Inclusive Church Roadshow

If I was not going to be in Glasgow marrying people tomorrow, I’d be in Edinburgh at the Inclusive Church Roadshow at Old St Paul’s.

It is a one day conference celebrating inclusion. More details on the OSP website here.

The old presumptions that the Scottish Episcopal Church is an open and inclusive church are currently being challenged by the behaviour of the College of Bishops. I rather think that we need things like the Inclusive Church thing whereas once I would have thought it not particularly relevant in Scotland. Wish I could be there – greetings and best wishes to all those going.

[If you’ve not booked and want to go, I recommend just turning up. They couldn’t turn you away when they have a theme like that, could they? Lots of places to get sandwiches and haggis in the Royal Mile if they have catering issues.]

Being an Inclusive Church

One of the main themes emerging from this year’s Scottish General Synod was the issue of inclusion. I’ve mentioned before the phenomena of getting just about any group of Scottish Episcopalians together and asking them what our church is about. The answers are always the same – good worship and being an inclusive church. (Interestingly, no-one ever defines us as having anything much to do with having bishops. I remember one provincial conference where I’m sure everyone would have voted to change the name to the Scottish Inclusive Church if such a thing could have been proposed).

And all this came up again last week. In the long debate about mission and in other parts of the synod, the ethos of the Scottish Episcopal Church was claimed to be being an inclusive church. I’ve long had a suspicion that part of this is that Episcopalians in Scotland are all a bit odd in one way or another and when we say we are an inclusive church, part of what we mean is, “Thank God, I’ve found a church that welcomes me. There is no-where else to go”.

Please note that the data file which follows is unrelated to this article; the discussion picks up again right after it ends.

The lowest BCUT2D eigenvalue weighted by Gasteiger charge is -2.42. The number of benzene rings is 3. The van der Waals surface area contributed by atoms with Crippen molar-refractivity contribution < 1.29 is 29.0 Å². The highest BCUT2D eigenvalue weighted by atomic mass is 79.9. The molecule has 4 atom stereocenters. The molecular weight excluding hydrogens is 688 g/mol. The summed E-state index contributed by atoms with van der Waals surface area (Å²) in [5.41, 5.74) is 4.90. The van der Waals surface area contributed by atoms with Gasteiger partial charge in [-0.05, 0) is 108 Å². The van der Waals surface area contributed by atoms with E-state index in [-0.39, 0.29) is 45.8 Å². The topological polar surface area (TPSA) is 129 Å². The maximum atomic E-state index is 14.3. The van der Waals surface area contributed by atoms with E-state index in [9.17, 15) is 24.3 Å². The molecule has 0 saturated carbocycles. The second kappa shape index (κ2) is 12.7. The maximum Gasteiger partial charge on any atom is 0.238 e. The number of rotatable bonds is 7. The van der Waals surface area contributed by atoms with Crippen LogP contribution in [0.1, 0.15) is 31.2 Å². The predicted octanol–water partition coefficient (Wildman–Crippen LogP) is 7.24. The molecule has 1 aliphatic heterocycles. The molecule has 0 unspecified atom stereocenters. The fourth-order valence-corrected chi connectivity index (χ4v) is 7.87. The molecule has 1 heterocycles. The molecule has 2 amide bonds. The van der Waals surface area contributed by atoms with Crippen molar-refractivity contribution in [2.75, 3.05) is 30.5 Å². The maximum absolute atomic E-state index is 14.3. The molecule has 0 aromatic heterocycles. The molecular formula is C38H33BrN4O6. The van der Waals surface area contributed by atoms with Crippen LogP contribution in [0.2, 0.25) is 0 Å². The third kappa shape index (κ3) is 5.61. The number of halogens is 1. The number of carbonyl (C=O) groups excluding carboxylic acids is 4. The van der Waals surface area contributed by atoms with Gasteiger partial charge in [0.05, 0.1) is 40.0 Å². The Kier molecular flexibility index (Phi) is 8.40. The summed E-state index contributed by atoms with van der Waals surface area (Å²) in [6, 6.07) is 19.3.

Anyway, on and on it went. “We are an inclusive church” sayeth the crowd.

Yet I’ve come to the conclusion that this is aspirational talk rather than something that we have already achieved. Some of the most interesting things said at the synod were when people said things that suggested that perhaps the church was not quite yet as inclusive as they would like it to be.

Marion Chatterley got us to agree to a gender audit.

Analu Waller reminded us that cutting grants for buildings could mean cutting support for access for disabled people. She also challenged us to go back to our congregations and count the disabled people there and then ask whether we are really an inclusive church.

Ian Ferguson from the big evangelical congregation Trinity Westhill in Aberdeenshire said, “Inclusion is not just about the gay commmunity”. (And everyone nodded along).

I said that the bishops’ current policy on gay blessings and ministry was not something we could all support. (The bishops are directly stating that they are discriminating against gay people for the first time in our history).

And then there was the Faith and Order Board saying that inclusive language amendments to the liturgy would do tucked into the back of the book as an appendix of permitted texts. It was me again, who reminded them that the liturgy committee has been trying to get us to think of liturgy as formative for faith and that making inclusive language merely optional was not really the kind of thing that lots of us are hoping for.

All these things were comments from people complaining that we are not inclusive enough for them. Yet still we say (and indeed our new Primus seemed to reiterate), “We are an inclusive church”. It is a distinct theme and one which needs a bit of thought throughout the church.

What’s the most important next step?